NEWPORT NEWS, Va. – Senior Navy leaders and shipbuilders gathered at HII-Newport News Shipbuilding (NNS) Wednesday, Aug. 2, to attend a keel-laying authentication for the future Virginia-class submarine USS Oklahoma (SSN 802).
The keel laying signifies a major milestone in the life of a ship where the ship begins to transition from design to reality. The future USS Oklahoma will be the 29th Virginia Class Submarine and the first Block V submarine. It is the second Navy vessel, and the first submarine, to be named for the state of Oklahoma.
“Today represents a culmination of hard work and skill performed by a talented shipbuilding workforce and a strong foundation for future Sailors who will patrol the deep seas aboard Oklahoma in service of our nation,” said Capt. Mike Hollenbach, Virginia Class Program Manager.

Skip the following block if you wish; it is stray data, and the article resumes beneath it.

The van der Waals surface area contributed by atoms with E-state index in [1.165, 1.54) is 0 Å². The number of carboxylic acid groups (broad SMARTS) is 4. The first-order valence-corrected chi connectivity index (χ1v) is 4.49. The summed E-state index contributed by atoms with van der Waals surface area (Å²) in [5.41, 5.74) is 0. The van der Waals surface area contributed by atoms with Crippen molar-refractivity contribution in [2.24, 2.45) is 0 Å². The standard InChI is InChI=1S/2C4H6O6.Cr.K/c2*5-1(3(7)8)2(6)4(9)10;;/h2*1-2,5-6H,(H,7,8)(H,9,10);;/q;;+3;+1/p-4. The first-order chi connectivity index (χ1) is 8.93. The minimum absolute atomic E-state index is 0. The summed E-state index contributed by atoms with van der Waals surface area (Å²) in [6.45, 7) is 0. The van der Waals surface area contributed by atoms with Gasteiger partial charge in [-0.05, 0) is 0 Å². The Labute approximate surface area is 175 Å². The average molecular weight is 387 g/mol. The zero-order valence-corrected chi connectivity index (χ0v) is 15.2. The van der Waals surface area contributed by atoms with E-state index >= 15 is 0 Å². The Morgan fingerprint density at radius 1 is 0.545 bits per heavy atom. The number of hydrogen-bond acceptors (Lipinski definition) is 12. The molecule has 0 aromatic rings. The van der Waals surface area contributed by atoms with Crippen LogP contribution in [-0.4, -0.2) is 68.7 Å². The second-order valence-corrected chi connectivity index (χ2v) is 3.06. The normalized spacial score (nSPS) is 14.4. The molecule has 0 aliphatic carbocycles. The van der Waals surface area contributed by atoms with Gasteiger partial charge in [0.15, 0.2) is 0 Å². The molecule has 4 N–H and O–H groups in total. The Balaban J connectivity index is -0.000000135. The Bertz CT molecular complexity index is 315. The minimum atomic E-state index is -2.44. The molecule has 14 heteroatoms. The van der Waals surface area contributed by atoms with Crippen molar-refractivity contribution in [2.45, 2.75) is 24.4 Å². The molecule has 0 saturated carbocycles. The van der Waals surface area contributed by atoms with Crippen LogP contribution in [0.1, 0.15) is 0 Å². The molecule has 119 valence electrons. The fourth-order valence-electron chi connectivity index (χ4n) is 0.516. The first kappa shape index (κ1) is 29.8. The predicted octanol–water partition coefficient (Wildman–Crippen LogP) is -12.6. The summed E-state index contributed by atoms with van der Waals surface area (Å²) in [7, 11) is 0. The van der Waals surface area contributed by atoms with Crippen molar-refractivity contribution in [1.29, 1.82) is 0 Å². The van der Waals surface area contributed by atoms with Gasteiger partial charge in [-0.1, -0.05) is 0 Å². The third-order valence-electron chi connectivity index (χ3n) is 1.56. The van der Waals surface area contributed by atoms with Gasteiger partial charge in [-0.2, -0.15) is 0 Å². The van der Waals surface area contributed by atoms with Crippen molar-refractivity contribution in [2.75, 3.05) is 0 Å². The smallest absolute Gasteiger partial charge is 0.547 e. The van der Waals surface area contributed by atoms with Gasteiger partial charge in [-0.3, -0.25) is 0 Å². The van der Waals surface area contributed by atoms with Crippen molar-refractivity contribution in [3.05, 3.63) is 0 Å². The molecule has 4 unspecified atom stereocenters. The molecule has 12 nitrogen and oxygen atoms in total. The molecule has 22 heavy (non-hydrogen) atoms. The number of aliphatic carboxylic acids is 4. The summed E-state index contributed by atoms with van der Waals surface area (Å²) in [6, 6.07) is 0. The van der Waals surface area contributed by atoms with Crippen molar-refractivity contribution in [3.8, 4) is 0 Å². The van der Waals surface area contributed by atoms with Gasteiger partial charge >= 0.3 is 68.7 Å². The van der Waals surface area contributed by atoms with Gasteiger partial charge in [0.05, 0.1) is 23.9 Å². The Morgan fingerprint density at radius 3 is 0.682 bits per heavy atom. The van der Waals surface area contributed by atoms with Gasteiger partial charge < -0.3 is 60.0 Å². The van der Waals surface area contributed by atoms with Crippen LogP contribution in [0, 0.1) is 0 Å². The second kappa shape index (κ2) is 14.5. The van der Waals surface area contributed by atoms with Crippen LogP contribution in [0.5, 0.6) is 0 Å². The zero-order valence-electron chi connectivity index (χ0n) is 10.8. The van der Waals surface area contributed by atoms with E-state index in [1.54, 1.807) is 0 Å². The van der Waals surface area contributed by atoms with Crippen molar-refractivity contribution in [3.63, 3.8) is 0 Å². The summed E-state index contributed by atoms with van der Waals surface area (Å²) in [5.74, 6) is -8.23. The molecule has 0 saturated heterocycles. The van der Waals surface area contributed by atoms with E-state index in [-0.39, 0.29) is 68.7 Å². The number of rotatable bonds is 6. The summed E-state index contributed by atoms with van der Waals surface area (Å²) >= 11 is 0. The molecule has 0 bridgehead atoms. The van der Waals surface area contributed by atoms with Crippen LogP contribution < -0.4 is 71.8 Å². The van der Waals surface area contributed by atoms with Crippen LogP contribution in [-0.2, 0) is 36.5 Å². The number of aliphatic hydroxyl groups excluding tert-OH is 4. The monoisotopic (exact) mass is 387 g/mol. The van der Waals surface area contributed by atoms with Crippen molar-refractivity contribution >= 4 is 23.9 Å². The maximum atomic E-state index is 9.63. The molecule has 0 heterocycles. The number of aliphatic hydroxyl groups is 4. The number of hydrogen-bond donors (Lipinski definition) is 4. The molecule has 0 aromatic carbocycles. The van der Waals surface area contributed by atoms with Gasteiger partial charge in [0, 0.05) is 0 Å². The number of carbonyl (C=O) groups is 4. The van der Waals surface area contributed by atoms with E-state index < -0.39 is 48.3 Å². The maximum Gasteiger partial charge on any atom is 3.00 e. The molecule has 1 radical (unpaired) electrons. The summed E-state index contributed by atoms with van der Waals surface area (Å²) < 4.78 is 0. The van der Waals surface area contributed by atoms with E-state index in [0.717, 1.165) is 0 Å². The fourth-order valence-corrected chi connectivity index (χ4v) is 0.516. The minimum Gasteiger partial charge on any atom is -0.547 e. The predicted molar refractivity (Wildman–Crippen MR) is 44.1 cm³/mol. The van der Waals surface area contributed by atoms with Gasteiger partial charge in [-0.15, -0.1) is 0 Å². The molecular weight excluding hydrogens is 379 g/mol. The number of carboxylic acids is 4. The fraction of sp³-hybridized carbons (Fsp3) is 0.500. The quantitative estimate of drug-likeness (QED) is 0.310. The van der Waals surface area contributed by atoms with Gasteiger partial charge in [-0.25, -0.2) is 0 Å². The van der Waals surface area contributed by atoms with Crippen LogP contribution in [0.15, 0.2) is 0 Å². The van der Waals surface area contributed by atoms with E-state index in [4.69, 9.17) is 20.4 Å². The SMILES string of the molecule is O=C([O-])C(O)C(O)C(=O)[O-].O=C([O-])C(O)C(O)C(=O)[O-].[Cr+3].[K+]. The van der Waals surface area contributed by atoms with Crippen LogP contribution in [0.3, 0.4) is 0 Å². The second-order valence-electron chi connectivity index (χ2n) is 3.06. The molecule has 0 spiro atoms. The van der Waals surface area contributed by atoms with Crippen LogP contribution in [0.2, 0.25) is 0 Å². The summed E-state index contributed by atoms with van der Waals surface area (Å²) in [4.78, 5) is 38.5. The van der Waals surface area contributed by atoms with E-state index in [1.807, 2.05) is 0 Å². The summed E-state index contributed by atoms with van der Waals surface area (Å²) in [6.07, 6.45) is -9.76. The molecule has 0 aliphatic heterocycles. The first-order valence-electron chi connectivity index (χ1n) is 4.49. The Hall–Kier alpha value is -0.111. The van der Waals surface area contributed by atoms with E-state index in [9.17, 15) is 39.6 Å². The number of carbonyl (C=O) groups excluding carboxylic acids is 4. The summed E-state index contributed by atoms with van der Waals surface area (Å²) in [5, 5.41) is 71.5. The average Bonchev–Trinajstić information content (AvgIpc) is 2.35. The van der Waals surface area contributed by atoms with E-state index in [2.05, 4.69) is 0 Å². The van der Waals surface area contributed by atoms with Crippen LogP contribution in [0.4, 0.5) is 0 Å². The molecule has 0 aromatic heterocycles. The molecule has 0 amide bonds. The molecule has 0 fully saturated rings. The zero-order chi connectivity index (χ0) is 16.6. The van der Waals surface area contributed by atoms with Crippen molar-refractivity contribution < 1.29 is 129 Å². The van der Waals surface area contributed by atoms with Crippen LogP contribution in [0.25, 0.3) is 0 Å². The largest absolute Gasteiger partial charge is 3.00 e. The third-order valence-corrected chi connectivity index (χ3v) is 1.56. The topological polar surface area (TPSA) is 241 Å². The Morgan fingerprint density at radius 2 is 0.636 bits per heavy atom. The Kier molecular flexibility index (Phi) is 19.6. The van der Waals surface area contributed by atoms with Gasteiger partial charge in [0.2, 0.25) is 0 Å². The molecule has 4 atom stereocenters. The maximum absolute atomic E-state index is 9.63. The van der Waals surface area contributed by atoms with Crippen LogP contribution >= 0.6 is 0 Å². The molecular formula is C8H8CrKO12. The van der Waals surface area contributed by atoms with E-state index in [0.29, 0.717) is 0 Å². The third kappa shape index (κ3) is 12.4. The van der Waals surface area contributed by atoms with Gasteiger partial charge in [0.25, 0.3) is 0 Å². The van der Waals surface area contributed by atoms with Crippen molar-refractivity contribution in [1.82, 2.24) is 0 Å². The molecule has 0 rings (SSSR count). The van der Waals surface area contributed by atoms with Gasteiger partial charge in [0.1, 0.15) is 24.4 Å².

In a time-honored Navy tradition, the submarine’s sponsor, Ms. Mary Slavonic, looked on as a NNS welder etched her initials onto a ceremonial steel plate that will be installed on the submarine at a later date. The bond symbolizes the enduring relationship between the sponsor, the ship, and her crew.
Slavonic has a long history of civic support to both her native state of Oklahoma and to the Navy. She worked alongside her husband, acting Under Secretary of the Navy Greg Slavonic, in building the USS Oklahoma (BB-37) Memorial in Pearl Harbor, Hawaii, to honor the 429 Sailors and Marines who perished aboard the ship December 7, 1941.
Virginia-class submarines are the most advanced attack submarines in the world, with superior stealth, firepower and maneuverability than previous classes. They can hit shore-based targets with highly accurate Tomahawk cruise missiles and are capable of long-term, stealth surveillance of sea forces, littoral waters or ground targets. Their design also provides for Special Forces delivery and support, mine delivery and minefield mapping, and anti-submarine and anti-ship warfare. These capabilities allow the submarine force to contribute to regional stability and preservation of future peace while operating everywhere international law allows.
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